Fortunately it all worked out reasonably well in the end, after some very nervous moments. The police indicated that they would fine us us70 per person (in yuan). Somehow we pleaded this down to us50 per person. They then told us to stay in a particular hotel, take a bus to Lhasa the next morning and never do it again! :-) And of course we never had to pay Xin the last 1/3 of what we owed him (although he came and begged us for it). He was kept back after we left looking very unhappy. The other strange thing that happened here was the Japanese guy refused to pay the fine!!!! The rest of us were like, what are you doing??? Apparently it was some
'honor' hang up the Japanese have with the Chinese. Anyway he had his passport confiscated and we thought he would be locked up or something, but a week or so later, by co-incidence, we saw him on the way to the
Nepalese border. His visa had been cut short and he had been told to get out of China and never come back.
As for the scenery it was pretty amazing - lots of 5000m+ passes, dodgy roads half washed away by the rivers (headwaters of the
Yangtze, Brahmaputra, Mekong), remote villages, surprising lush forests in some places, frozen lakes and waterfalls and always massive mountains in the background. The locals in the villages were friendly, the food was very basic. We were very fortunate with the weather too.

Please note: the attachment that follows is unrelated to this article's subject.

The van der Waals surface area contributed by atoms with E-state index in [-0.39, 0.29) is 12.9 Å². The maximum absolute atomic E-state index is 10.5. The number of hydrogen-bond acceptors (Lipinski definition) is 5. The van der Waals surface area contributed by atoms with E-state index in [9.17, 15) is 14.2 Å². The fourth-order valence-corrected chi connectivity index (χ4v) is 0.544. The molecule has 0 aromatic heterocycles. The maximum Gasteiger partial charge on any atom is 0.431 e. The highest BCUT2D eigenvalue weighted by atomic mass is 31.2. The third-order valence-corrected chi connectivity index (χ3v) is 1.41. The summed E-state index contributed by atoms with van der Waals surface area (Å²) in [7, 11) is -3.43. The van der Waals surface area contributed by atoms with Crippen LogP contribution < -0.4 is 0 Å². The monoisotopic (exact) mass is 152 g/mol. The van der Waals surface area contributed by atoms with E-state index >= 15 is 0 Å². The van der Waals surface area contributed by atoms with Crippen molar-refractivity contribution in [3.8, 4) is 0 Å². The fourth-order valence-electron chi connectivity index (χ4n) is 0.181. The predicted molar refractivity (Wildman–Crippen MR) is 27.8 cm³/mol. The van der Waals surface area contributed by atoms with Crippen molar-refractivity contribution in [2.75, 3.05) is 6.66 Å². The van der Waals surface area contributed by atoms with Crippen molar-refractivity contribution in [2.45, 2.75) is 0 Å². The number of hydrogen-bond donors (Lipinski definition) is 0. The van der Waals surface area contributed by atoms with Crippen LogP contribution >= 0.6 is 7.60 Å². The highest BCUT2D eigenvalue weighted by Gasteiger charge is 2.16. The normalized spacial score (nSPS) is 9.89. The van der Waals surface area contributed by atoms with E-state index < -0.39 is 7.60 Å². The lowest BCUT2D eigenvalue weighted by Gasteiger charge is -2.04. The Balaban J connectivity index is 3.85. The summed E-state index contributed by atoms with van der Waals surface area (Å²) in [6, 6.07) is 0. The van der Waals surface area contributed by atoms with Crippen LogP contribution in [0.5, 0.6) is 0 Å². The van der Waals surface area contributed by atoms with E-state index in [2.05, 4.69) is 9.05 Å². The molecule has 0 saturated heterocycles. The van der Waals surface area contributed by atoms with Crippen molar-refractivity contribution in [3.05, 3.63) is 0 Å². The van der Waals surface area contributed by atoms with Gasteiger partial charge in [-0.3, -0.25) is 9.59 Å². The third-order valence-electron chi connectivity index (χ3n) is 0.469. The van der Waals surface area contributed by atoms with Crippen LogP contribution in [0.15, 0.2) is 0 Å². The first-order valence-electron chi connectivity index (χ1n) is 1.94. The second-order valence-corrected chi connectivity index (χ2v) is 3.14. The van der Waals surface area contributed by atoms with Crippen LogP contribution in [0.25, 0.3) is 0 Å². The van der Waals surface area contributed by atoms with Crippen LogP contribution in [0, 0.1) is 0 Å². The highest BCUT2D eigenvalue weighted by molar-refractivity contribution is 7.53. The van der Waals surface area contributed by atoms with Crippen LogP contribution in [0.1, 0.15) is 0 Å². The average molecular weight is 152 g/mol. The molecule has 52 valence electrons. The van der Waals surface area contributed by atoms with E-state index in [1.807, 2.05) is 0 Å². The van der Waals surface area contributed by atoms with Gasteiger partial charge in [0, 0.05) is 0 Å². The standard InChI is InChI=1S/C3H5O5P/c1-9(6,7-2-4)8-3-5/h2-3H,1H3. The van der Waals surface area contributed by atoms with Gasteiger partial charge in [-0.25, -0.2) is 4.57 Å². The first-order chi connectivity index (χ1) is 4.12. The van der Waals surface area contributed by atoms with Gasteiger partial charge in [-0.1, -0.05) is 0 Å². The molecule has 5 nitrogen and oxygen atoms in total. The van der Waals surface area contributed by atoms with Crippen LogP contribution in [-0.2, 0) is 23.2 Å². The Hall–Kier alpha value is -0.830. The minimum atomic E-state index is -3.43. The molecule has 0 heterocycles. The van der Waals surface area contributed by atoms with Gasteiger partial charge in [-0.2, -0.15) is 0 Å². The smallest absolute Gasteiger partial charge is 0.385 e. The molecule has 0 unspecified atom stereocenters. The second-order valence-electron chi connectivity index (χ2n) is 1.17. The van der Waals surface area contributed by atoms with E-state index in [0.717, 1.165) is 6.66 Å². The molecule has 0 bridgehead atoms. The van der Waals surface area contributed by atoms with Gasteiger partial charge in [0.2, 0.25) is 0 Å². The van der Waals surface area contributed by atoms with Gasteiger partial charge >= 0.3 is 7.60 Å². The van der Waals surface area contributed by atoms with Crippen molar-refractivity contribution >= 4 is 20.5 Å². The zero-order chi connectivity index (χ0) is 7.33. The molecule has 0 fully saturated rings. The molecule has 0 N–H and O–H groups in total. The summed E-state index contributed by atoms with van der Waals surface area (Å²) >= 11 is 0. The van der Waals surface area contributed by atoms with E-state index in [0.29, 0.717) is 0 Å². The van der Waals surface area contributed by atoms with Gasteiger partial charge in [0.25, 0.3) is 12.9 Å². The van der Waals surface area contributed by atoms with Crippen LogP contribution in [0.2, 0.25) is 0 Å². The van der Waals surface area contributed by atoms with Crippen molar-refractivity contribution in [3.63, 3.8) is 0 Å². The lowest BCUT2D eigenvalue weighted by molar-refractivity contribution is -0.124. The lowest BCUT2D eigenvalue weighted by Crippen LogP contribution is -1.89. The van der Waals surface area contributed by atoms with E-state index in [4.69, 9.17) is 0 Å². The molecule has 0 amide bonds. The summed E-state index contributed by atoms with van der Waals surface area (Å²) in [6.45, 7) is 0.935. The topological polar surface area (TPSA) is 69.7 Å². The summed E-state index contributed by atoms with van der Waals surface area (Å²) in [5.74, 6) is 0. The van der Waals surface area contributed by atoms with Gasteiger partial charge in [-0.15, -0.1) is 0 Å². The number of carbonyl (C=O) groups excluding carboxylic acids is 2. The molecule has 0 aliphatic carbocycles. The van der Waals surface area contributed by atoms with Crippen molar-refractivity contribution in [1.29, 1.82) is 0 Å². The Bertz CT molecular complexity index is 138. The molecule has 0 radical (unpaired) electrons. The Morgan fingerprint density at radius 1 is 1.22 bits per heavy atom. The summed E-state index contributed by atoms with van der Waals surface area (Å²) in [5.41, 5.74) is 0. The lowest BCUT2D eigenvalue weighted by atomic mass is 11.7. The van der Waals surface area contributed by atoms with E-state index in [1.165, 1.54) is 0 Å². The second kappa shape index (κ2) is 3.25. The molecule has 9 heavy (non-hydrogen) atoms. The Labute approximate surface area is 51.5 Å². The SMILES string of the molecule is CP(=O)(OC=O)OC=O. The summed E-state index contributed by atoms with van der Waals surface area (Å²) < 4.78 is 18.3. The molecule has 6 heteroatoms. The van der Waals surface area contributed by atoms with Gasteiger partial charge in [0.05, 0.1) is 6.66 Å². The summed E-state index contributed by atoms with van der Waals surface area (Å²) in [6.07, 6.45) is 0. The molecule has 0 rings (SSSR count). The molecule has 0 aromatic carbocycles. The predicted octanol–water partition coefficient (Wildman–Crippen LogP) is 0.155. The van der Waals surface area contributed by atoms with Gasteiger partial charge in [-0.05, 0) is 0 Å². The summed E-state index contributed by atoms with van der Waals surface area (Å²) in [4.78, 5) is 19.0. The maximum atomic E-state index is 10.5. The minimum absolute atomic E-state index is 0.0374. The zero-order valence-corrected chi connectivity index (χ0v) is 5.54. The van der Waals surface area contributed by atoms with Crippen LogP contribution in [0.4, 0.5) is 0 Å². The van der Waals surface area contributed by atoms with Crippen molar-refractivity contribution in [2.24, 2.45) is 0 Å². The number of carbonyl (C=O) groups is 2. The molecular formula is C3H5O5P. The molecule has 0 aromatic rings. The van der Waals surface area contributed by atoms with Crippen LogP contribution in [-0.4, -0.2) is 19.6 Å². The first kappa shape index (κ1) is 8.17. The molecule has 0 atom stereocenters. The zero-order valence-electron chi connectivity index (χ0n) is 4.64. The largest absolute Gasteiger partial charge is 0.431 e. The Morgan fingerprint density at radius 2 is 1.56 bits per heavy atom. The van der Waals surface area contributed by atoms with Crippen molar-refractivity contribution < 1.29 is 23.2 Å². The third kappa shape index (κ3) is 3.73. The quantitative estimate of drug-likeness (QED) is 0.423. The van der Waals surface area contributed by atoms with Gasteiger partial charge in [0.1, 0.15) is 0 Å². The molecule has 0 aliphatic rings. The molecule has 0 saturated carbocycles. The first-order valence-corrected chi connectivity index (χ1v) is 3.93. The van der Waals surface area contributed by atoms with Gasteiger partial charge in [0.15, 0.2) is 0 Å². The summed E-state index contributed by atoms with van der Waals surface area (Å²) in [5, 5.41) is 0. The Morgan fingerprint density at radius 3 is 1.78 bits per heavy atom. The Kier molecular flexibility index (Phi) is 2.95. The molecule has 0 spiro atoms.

From Lhasa it was on to Everest base camp with a combination of hitching and paying people - also a crazy adventure - and from there down to Nepal.
Chances are it would be pretty difficult to find another driver - probably we were the only westerners to go through that way last year and it was a lot of work to arrange it all plus we had luck. Hitching in is an option but the truck drivers that stop will want money (they will ask for LOTS because they know they can). And you have to somehow skirt around the police checkpoints or hide in the back of the truck. Biking in is an option but I saw risky because the police will confiscate bikes if you get caught. There are sleeper busses operating but the drivers simply won't let you on. Other
Asians e.g. Japanese have success on the busses though, because they can disguise themselves as